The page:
Living in a Country Where Thousands Wish I Didn't

Being black in America means you live in a country you didn't choose but after generations, here you are. I love this country even though my family didn't wind up here because they were fleeing civil unrest and saw this as the land of the free. It is a perplexity; loving a place that doesn't fully support or love you back and yet here you are. If you're like me you have learned how to assimilate, how to cause as little waves as possible because let's face it, people that look like me are targeted for crimes and killed at an alarming rate so sometimes hiding in plan site is our only option.

1. Learning that it's okay to take up space. This means not apologizing to every white woman for simply looking in their direction. For not saying sorry to the white male because we reached for the same shopping cart at Costco. It is okay for me to exist. I don't need to try and blend into white America by straitening my hair or ignoring racial slurs when the are said in a large group for fear of being labeled "the angry black woman." I'm done laughing at jokes that make me uncomfortable even if that labels me as "the angry black woman who can't take a joke." These labels which can hurt me but more importantly will fufill stereotypes that will impact how others in my racial category are treated. If I am the one black person that my friends or coworkers know then how I act will impact every other interaction they have with another black petson so I better not pop off. But I'm not carrying that with me anymore. You should have more than one black friend.

2. It's okay to be angry. As a woman, as a black woman it's okay to get mad. Like Solange said, we have a lot to be mad about but society wants women to smile and they want black women to disappear so getting angry, even though it is extremely justified, isn't always safe. Guess what, I'm not holding my tongue any longer. If white supremacists can march under the guise of free speech as they spew hatred and fear then I get to be screaming-yelling-cursing-piping-hot mad.

3. Your education is not my job. If you're conflicted about how you should feel about Trump's statements regarding Charlottesville then you haven't been paying attention. Quit asking your POC friends to explain it to you. We weren't born with knowledge about social justice and racial inequality. We had to educate ourselves which wasn't easy when all the history books leave out things like native genocide and how long miscigenation was illegal in the south. We have a disgusting twisted history with race in America but you wouldn't know it by reading a history textbook. You gotta want to learn the truth cuz you have to search for it. It's not my job, because of the color of my skin, to explain to you how Trump's rhetoric during the campaign predicted the rise of white power groups across the country or how his statements condemning both sides is a racist condoning racist actions. Or how all lives matter is deplorable and easily a white nationalist slogan or how Nazi Germany took notes from the US before performing mass extermination. It's 2017 use the Internet.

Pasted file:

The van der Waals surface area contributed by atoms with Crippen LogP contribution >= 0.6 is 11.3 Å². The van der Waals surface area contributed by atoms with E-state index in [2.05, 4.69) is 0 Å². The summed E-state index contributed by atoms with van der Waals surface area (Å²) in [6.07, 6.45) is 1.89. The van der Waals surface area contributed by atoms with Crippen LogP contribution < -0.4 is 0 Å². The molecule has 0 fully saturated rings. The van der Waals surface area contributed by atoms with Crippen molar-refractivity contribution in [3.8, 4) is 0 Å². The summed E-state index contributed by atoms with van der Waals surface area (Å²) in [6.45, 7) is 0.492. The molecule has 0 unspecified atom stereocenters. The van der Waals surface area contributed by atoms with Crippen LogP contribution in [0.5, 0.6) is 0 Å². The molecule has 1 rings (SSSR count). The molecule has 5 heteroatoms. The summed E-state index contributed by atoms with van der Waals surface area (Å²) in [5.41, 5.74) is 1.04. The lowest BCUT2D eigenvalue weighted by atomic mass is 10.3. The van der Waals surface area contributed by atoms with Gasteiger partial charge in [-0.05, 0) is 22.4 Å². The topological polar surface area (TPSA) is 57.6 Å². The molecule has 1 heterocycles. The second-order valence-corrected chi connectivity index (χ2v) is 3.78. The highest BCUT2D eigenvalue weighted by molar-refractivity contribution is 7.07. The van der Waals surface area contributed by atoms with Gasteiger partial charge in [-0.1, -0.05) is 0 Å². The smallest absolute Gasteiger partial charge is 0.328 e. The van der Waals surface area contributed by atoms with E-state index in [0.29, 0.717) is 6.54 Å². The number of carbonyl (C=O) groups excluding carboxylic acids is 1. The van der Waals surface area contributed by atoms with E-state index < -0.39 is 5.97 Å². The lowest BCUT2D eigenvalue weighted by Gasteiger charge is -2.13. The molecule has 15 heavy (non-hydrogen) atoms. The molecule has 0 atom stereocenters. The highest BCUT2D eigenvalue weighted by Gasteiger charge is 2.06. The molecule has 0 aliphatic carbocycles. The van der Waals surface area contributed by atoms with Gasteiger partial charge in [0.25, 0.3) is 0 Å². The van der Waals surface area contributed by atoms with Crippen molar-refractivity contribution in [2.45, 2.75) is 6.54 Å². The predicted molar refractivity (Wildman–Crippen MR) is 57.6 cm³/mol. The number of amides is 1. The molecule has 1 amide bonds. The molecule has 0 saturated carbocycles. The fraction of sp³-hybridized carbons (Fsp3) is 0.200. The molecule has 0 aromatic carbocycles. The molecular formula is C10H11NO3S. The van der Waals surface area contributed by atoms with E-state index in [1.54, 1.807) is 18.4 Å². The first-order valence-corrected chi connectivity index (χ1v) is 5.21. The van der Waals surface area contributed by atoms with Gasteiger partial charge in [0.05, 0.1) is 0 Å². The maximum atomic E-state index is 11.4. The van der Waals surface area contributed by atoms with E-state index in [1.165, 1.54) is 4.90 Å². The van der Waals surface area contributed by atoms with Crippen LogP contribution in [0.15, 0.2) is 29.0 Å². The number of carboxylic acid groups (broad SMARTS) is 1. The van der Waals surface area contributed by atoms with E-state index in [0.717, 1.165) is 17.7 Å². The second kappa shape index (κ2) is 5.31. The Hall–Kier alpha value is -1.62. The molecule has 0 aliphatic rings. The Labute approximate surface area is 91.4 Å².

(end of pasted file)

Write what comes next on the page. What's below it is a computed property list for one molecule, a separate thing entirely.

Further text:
4. My experience isn't universal. I get mad when women aren't feminist.  I'm like how can you hate yourself? But guess what? I have a masters degree, my education level puts me into a different category and to assume that everyone else has the critical thinking skills, have read the same books I have, grew up in a household where I was taught how to interact  when I encountered police so I would have a better chance of making it home, is ignorant. Being a feminist means acceptance and equality and I remind myself of that when I scroll through Facebook but please, so people stop losing their lives, educate yourselves! Read, The Hate U Give by Angie Thomas. Read Little Blue and Little Yellow by Leo Lionni to your kids. Read The Autobiography of Assata Shakur. Watch movies like, Get Out and Detroit. Read about the Rodney King Riots. Ask yourself, if a person with your skin color was brutality beaten by police and it was filmed and the officers involved got off without any repurcissions, ask yourself how safe you would feel when red and blue lights flashed in your rearview mirror? Ask yourself, if you attended UVA, as the first in your family to attend college and suddenly the KKK was marching on your campus and everyone said, "it's okay it's free speech" how safe would you feel going back to class?

Empathy and compassion will save us all but if you never look outside yourself and you continue to assume that your experience is possible for everyone you will never understand why we scream black lives matter. You will never understand why the Civil Rights Movement was just the beginning. You will never understand why we cringe when you say get over it or, that's the south that's not us.


  1. Thanks for sharing your story. I hope we are all listening with open hearts and minds. Karen


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